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Stromae- Turning life into music

Stromae – Turning life into music

He is not just the figurehead of European hip hop and electronic music, but also an icon that especially young people seem to identify with. With socks pulled up to his knees, chequered shorts and a smirky grin on his face, he may remind you of a nerdy school kid, rather than a serious musician or even an artist! His song titles may seem pointless and his dance moves smell a bit like the early 2000s, but it’s on stage where it all comes together. The freaky appearance, songs like “Alors on dance” and the robo moves are all it takes to excite thousands of fans all across Europe. However, don’t let the first impressions fool you, because behind the masquerade is a serious artist, who will find inspiration in almost everything he sees and does! Like a song about “moules frites” or “Mussels and Fries”, a popular dish from his home country, Belgium.

But let’s start at the very beginning, Paul van Haver, who is better known as Stromae, was born in Brussels, Belgium as the son of Miranda Marie and his Rwandan father Dylann Steven. His father was mostly absent during his childhood and was killed during the 1994 Rwandan Genocide. At the age of 11, Stromae already showed an interest in music and attended ‘l’Académie Musicale de Jette’, where he studied music history and learned to play the drums. This was his first experience with music theory. At the age of 18 he founded a rap group called “Suspicion” along with rapper J.E.D.I. . After they had produced the song and music video “Faut que t’arrête le Rap…”, J.E.D.I. decided to leave the rap duo. In 2007 Stomae registered at “Institut national de radioélectricité et cinématographie”and released his first album “Juste un cerveau, un flow, un fond et un mic…”, which resulted in a 4 year record deal with “Because Music” and “Kîlomaitre”.

While working at a local ‘NRJ Radio’ station in 2009, Stromae released his first single ‘Alors on danse’ , and was immediately supported by the stations Music Manager, Vincent Verbelen, who decided to air his song for the first time on NRJ. By May 2010 the song had reached number one in more than 10 countries, including France, Germany, Italy and the Netherlands. “I was in a little group doing rap music. I thought that rather than copying the French sound, I’d focus on a more American style but give it a European spin. And then I rediscovered 90s Eurodance. For a long time we were ashamed of that sound but in fact there’s a lot to discover, it has its roots in everything from house to salsa”, he’s aid in an interview in 2010.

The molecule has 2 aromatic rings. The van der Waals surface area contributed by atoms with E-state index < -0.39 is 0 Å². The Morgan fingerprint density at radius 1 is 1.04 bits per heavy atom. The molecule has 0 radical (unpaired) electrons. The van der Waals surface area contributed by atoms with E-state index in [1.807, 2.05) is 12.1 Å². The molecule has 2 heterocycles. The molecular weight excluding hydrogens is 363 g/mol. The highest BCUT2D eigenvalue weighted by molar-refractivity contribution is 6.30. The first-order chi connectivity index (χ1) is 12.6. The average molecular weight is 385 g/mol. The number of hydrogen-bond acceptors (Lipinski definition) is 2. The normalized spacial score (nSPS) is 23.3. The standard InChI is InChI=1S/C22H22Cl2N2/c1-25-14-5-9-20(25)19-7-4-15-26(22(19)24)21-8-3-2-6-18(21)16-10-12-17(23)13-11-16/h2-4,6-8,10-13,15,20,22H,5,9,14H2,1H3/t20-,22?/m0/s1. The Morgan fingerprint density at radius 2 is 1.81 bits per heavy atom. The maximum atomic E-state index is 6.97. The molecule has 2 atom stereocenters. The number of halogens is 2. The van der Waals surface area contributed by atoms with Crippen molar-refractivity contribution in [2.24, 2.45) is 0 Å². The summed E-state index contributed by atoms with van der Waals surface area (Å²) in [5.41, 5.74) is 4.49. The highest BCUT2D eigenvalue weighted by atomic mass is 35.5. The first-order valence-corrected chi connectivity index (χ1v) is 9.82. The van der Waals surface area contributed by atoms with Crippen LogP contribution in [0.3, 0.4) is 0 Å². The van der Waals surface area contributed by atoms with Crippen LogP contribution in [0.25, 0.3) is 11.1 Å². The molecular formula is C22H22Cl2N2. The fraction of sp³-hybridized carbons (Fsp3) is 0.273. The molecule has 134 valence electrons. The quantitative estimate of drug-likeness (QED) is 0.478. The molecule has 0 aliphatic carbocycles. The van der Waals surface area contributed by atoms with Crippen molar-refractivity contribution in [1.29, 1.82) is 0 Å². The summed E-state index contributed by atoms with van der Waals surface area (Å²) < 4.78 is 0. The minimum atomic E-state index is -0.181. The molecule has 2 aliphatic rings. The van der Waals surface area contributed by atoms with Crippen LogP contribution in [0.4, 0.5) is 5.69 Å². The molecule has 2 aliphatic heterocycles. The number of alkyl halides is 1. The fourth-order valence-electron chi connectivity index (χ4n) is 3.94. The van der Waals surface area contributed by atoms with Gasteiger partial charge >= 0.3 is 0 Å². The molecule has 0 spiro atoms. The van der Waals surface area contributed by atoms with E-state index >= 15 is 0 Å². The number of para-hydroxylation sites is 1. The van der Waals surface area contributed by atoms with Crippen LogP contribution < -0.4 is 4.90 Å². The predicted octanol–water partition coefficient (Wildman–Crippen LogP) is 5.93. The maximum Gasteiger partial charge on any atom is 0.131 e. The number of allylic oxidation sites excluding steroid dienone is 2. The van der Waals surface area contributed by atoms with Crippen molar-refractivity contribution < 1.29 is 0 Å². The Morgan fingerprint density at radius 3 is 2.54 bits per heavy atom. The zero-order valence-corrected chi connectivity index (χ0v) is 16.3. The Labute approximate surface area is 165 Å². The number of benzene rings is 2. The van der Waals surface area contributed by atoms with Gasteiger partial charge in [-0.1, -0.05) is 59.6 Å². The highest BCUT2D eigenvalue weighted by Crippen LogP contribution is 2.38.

But to Stromae it’s not just about the music, it is about the message behind it! In each one of his songs he’s trying to express his feelings on specific topics, like peace or violence, homosexuality, relationships and so on… Some of his fans have even given him the rather unusual nickname “the misery muse”!
“Not because his songs have a depressing effect on you, but because you can identify yourself with the sadness and the pain and the hope in each one of them. He writes songs about relationships that went wrong and the painful process that you’re going through afterwards, then he simply adds a beat and a new song is created”, that’s how a fan describes his genius while referring to his latest creation “Tous les mêmes”

“The music is often playful but almost always cut through with a darker strain, a reflection of the disillusionment and restlessness that have supplanted the self-assurance of an earlier generation in Europe”, that’s how NY Times Author Scott Sayare explained his music.

Even though his life has changed because of his music, Stromae seems surprisingly down to earth and nothing like the rich snobs that he criticizes in his songs. “Life will never be the same again. People recognize me, that’s the first thing that changes in your life, that’s the first thing. Financially of course but not directly, you have to wait one year for your money (royalties). Your life changes so people around you change too and that’s just normal. You need to be in the same environment like at the beginning. You need your family your real friends your first friends.”

“The Story behind his name:

That’s « verlan » for maestro. Verlan is slang from Paris, but we use it in Brussels too. You take a word and flip it. Maestro becomes Stromae. I find it a bit more modest.

I don’t pretend I’m a maestro. I consider myself to be one just because I write songs behind my computer. My musicians are inside my computer. I’ll never compare myself to big composers like Mozart or Beethoven.”

A truly remarkable artist with a great understanding of the modern music industry!

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